Dental Drill Appreciation Day

I know that a dental drill is not something that you want to celebrate. But today is dental drill sm- paid - shutterstock 685746085DentalDrillAppreciationDay. When you think about the use of a dental drill, you might find that it is something to celebrate.

Dental drills are tools that are used to protect teeth by performing a number of procedures and functions.

They are used to prepare teeth for fillings, by removing existing decay, making sure the filling is successful and lasts a long time. Dental drills are also used with teeth that require crowns or other restorations. These teeth need to be precisely shaped so the cap (crown) fits well and doesn’t pop off or allow bacteria to enter the tooth.  The drill may also be used to remove old crowns and fillings that need replacing.

Dental drills are strong, made from materials like tungsten carbide and diamonds.

Dental drills have come a long way from their earliest forms. Some evidence suggests that the earliest drills were “bow drills.” The first mechanical drills operated at about 15 rpm. In about1864, a British dentist invented a “clockwork” drill. This was faster than previous versions, but it was very noisy. In 1868, George F Green invented a pneumatic drill powered by a pedal-operated bellows.  In 1871, James Morrison introduced a pedal-powered bur drill. In 1875, Green created the first battery-powered drill.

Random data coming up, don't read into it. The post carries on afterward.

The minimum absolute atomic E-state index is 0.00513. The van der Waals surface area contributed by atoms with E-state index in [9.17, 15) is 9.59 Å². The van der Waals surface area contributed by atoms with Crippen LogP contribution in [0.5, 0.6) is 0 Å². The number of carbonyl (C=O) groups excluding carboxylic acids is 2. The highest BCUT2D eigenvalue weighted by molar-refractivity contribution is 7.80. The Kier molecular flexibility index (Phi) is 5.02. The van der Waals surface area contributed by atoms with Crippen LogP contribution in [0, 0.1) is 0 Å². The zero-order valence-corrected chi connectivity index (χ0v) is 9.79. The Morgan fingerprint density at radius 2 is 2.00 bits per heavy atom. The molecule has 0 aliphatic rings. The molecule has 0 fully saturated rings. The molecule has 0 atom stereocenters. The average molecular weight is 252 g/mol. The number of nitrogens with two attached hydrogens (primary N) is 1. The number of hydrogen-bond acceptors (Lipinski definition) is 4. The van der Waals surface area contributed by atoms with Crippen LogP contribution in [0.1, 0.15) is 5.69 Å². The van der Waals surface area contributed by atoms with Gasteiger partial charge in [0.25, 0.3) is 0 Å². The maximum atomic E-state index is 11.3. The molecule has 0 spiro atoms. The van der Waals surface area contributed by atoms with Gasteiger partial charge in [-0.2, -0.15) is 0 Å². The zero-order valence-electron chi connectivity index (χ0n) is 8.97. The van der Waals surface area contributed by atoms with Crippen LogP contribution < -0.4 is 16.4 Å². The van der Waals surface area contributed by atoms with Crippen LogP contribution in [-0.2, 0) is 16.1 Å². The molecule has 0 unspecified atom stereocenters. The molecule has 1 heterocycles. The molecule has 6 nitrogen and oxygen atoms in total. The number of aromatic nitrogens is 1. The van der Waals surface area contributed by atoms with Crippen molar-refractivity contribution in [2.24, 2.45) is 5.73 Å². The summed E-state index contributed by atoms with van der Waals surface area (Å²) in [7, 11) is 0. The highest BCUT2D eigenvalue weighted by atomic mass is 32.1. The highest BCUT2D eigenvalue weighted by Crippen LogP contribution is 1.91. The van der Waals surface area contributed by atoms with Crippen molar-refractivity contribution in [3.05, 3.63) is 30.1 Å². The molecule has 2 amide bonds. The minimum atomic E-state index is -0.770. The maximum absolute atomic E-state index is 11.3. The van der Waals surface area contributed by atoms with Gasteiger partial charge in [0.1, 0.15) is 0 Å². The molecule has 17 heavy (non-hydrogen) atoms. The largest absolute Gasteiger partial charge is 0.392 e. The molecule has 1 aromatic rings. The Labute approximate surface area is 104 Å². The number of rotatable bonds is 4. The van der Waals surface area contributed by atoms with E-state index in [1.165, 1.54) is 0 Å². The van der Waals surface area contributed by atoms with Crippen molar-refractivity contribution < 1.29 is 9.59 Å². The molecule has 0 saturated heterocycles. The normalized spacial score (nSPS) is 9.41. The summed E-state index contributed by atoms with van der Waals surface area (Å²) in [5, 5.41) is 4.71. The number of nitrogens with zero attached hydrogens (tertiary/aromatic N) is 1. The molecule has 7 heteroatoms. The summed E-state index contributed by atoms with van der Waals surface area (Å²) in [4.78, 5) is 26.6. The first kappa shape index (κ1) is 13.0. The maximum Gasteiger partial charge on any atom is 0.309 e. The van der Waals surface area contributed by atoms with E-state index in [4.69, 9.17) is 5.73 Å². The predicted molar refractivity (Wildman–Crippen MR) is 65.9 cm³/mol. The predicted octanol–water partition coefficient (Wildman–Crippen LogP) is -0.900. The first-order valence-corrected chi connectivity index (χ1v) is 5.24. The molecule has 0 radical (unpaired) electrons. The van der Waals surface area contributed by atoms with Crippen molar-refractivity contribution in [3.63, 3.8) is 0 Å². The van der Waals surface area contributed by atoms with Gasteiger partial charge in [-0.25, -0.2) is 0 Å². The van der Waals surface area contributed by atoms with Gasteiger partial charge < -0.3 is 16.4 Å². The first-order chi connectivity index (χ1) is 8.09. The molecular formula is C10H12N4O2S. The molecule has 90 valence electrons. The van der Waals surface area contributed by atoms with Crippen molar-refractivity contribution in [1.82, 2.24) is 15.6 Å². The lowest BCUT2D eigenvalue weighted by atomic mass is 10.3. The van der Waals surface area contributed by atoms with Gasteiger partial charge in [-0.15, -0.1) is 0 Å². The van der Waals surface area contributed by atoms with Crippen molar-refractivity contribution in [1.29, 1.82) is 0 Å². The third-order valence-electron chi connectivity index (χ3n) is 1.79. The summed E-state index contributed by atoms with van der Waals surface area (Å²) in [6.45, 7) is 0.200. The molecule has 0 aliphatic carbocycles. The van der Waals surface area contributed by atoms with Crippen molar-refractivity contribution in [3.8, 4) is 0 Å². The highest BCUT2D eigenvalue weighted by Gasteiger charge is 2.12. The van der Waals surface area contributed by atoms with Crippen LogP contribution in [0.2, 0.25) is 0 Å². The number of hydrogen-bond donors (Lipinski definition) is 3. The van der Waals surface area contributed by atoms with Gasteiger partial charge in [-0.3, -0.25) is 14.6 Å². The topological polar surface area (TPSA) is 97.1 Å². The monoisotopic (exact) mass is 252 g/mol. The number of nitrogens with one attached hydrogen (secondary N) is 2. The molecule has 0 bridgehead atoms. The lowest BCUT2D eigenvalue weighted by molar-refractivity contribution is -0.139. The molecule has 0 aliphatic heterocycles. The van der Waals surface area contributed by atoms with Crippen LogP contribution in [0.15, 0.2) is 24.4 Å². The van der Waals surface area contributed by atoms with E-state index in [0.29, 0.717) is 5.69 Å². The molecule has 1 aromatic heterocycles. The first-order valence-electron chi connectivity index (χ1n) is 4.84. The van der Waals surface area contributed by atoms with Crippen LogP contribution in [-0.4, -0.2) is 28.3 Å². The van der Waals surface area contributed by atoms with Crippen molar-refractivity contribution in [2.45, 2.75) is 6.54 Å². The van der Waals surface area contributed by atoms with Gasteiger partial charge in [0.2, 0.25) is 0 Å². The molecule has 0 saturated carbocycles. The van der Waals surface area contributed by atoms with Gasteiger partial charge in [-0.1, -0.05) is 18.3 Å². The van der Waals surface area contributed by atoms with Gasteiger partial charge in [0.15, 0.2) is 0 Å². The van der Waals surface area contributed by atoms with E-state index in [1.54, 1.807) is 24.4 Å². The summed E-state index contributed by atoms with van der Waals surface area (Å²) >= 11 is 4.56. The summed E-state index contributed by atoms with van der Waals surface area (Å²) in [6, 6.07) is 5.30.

It was not until about 1914 that drills could operate at about 3,000 rpm. The air turbine drill was developed during the 1950s and 1960s. Modern drills operate at up to 800,000 rpm, and are able to operate at several slower speeds. As drill speeds increased, they produced heat. Drills were then designed to cool with air or water to protect the tooth. Some modern drills also offer an internal light source to allow dentists a better view of the work area.

Dental lasers and air abrasion are newer technologies that may eventually replace the dental drill for many tasks. Today they are used only for specific procedures.

Although the noise of the drill still bothers many people, a look back at the history of the dental drill should make us appreciate the modern drill and understand its value to modern dentistry.